I called Dr. Shoecraft at the university and told him that this parent had urged me to learn more about his program. He stated that he was going to visit the site of a math pilot project taking place in Port O'Connor, Texas, in a few days and invited me to accompany him. I did, and I am so glad!

We arrived at the school in Port O'Connor and entered a very large classroom/lab. There were no student desks, just math centers set up around the perimeter and down the center of the room. A fifth grade student was stationed at each center to act as facilitator, and small groups of KINDERGARTEN children were rotating through the centers.
A sort of clothesline was strung around the perimeter of the room above the math centers. Hanging from this line were many samples of the kindergartner's Monster Math problems. The Monster Math problem you see here is actually much simpler and smaller than those I observed that day! These children were successfully - and excitedly - doing addition, correctly, with answers in the millions!

Here is avideo of some 6-year-olds performing this kind of math as a demonstration at the Texas State Legislature!

As they say on television commercials, "But that's not all!" I continued to be astounded as I watched these five-year-olds go through the various math centers adding, subtracting, multiplying, dividing, doing Geometry (determining the area and perimeter of irregular polygons), Algebra (yes, solving for x), Graphing Coordinates, working with Fractions (converting fractions to decimals and vice versa; adding and subtracting mixed fractions; and more). They were developing their number concepts by working not only in Base Ten, but adding and subtracting in Bases 2, 3 and 4! And there was more!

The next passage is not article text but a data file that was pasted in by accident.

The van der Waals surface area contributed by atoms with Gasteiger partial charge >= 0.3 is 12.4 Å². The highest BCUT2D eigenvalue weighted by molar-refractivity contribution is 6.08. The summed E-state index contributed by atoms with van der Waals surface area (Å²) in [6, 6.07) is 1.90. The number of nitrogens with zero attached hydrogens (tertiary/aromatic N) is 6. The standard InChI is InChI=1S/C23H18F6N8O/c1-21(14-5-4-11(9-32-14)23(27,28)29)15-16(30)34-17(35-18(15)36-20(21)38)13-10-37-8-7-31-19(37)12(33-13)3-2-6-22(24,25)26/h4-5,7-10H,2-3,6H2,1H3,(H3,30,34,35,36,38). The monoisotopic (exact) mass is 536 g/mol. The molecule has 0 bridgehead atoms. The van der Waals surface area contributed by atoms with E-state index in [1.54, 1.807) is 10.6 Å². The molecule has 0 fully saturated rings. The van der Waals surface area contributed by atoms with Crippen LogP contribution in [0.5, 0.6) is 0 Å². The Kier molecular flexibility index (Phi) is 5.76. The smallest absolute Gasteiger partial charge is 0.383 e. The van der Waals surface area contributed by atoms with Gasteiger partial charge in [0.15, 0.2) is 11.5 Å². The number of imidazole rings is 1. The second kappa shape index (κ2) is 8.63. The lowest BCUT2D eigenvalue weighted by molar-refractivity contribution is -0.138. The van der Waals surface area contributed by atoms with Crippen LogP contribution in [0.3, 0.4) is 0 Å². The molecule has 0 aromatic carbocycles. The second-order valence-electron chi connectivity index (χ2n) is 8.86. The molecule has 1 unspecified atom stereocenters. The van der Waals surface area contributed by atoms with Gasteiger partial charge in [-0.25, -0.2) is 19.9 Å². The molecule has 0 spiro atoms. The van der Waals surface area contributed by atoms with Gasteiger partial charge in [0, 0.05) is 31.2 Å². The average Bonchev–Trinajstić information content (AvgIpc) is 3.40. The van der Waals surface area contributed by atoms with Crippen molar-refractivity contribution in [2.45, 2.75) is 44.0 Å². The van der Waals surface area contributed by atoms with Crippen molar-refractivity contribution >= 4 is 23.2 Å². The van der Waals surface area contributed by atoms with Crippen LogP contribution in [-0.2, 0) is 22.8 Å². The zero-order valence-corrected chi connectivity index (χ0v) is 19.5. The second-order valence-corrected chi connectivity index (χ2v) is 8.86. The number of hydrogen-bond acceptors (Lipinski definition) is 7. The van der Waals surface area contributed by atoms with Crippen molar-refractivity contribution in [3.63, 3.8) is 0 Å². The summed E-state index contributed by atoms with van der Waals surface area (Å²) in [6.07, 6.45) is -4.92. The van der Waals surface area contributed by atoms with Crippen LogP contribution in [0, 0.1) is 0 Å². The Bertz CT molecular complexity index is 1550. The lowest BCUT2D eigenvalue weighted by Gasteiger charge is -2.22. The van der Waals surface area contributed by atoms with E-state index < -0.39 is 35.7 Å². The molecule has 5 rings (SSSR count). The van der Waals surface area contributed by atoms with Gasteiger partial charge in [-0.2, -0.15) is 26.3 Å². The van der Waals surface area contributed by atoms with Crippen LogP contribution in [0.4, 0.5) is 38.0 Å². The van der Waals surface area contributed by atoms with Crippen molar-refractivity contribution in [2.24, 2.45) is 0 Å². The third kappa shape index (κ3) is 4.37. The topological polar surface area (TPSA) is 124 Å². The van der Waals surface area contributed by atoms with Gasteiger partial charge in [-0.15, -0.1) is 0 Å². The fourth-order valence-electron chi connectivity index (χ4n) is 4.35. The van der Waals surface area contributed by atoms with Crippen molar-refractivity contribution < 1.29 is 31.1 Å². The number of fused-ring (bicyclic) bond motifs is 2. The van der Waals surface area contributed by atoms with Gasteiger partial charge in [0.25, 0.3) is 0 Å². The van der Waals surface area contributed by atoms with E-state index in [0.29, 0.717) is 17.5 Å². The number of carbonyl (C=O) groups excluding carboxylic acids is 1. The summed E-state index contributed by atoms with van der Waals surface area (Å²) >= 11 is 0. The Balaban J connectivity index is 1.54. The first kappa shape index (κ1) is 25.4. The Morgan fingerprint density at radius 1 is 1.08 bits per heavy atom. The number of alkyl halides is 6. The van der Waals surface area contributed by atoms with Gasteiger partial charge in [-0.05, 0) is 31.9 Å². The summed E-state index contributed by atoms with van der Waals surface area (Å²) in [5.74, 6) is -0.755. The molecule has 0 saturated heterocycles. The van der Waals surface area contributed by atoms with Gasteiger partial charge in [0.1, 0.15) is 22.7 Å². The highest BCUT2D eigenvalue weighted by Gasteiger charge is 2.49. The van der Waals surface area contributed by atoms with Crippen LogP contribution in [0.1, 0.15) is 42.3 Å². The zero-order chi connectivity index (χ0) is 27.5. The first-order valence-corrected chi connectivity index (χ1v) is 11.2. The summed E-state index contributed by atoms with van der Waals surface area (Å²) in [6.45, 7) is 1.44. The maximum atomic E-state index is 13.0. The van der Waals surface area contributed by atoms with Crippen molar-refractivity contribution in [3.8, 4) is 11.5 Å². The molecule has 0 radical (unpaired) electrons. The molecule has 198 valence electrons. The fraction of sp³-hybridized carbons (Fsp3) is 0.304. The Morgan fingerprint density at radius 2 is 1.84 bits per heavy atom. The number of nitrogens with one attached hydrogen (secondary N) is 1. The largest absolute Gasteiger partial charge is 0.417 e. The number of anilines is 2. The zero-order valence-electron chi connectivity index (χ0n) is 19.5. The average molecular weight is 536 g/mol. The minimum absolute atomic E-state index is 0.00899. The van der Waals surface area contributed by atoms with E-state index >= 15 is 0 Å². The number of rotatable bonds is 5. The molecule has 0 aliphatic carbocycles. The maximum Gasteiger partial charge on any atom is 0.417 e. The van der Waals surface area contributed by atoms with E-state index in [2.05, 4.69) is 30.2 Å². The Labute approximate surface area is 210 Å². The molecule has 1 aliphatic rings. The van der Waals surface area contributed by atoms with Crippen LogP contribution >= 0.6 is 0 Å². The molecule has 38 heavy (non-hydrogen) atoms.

I decided to immediately take this to my first graders. I bought Dr. Shoecraft's books, Math Games & Activities, Volumes I and II; I purchased balance beams, geoboards, and Unix cubes, and I took this math to my classroom. All the games I made using the templates provided in the books, and we had many games. Very soon my first graders were doing all this math, and they loved it! They were so very proud of themselves, and they walked around with their heads held high feeling like they were Einsteins!

I used this math not only in teaching first grade, but continued to implement it when later teaching fourth and fifth grade. This program makes math fun and exciting. It completely eliminates the "fear of math" which is so pervasive in our society.

Now, I have found him again, and I am delighted to be able to bring this fantastic math program to teachers everywhere!

The first new MOVE IT, Math Institute is being held in Las Vegas on January 28 and 29. Please join us, and share this with your colleagues. Thank you.

Anne Shaw, Director@21stCenturySchools.com

Comment by Mr. Peterson on November 26, 2013 at 3:52am

The big cheese!!! www.hungryteacher.com

Comment by Mr. Peterson on November 26, 2013 at 3:50am

Do you ever wonder how many pieces of cheese it would take to cover Central Park? What do we need to know?

Comment by Mr. Peterson on November 26, 2013 at 3:48am